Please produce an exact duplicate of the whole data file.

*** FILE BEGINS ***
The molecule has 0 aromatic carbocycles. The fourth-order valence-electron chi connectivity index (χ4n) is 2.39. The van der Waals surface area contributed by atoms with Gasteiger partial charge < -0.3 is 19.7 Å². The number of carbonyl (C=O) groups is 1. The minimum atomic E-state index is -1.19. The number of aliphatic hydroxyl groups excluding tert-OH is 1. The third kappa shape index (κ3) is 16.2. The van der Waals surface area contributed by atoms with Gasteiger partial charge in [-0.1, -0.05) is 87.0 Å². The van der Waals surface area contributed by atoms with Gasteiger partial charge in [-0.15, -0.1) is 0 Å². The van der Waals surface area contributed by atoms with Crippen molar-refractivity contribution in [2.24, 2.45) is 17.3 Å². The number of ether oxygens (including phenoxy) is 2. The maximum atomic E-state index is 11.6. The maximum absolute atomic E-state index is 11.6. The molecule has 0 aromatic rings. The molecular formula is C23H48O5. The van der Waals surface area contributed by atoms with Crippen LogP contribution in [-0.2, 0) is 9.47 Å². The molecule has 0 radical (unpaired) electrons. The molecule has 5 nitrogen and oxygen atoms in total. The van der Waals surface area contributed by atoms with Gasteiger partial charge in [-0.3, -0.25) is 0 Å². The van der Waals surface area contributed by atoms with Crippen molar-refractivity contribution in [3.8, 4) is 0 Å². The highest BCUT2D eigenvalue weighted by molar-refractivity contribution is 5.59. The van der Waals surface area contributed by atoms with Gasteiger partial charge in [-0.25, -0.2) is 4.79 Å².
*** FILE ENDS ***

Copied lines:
The molecule has 0 aromatic carbocycles. The fourth-order valence-electron chi connectivity index (χ4n) is 2.39. The van der Waals surface area contributed by atoms with Gasteiger partial charge < -0.3 is 19.7 Å². The number of carbonyl (C=O) groups is 1. The minimum atomic E-state index is -1.19. The number of aliphatic hydroxyl groups excluding tert-OH is 1. The third kappa shape index (κ3) is 16.2. The van der Waals surface area contributed by atoms with Gasteiger partial charge in [-0.1, -0.05) is 87.0 Å². The van der Waals surface area contributed by atoms with Gasteiger partial charge in [-0.15, -0.1) is 0 Å². The van der Waals surface area contributed by atoms with Crippen molar-refractivity contribution in [2.24, 2.45) is 17.3 Å². The number of ether oxygens (including phenoxy) is 2. The maximum atomic E-state index is 11.6. The maximum absolute atomic E-state index is 11.6. The molecule has 0 aromatic rings. The molecular formula is C23H48O5. The van der Waals surface area contributed by atoms with Crippen LogP contribution in [-0.2, 0) is 9.47 Å². The molecule has 0 radical (unpaired) electrons. The molecule has 5 nitrogen and oxygen atoms in total. The van der Waals surface area contributed by atoms with Gasteiger partial charge in [-0.3, -0.25) is 0 Å². The van der Waals surface area contributed by atoms with Crippen molar-refractivity contribution in [3.8, 4) is 0 Å². The highest BCUT2D eigenvalue weighted by molar-refractivity contribution is 5.59. The van der Waals surface area contributed by atoms with Gasteiger partial charge in [-0.25, -0.2) is 4.79 Å².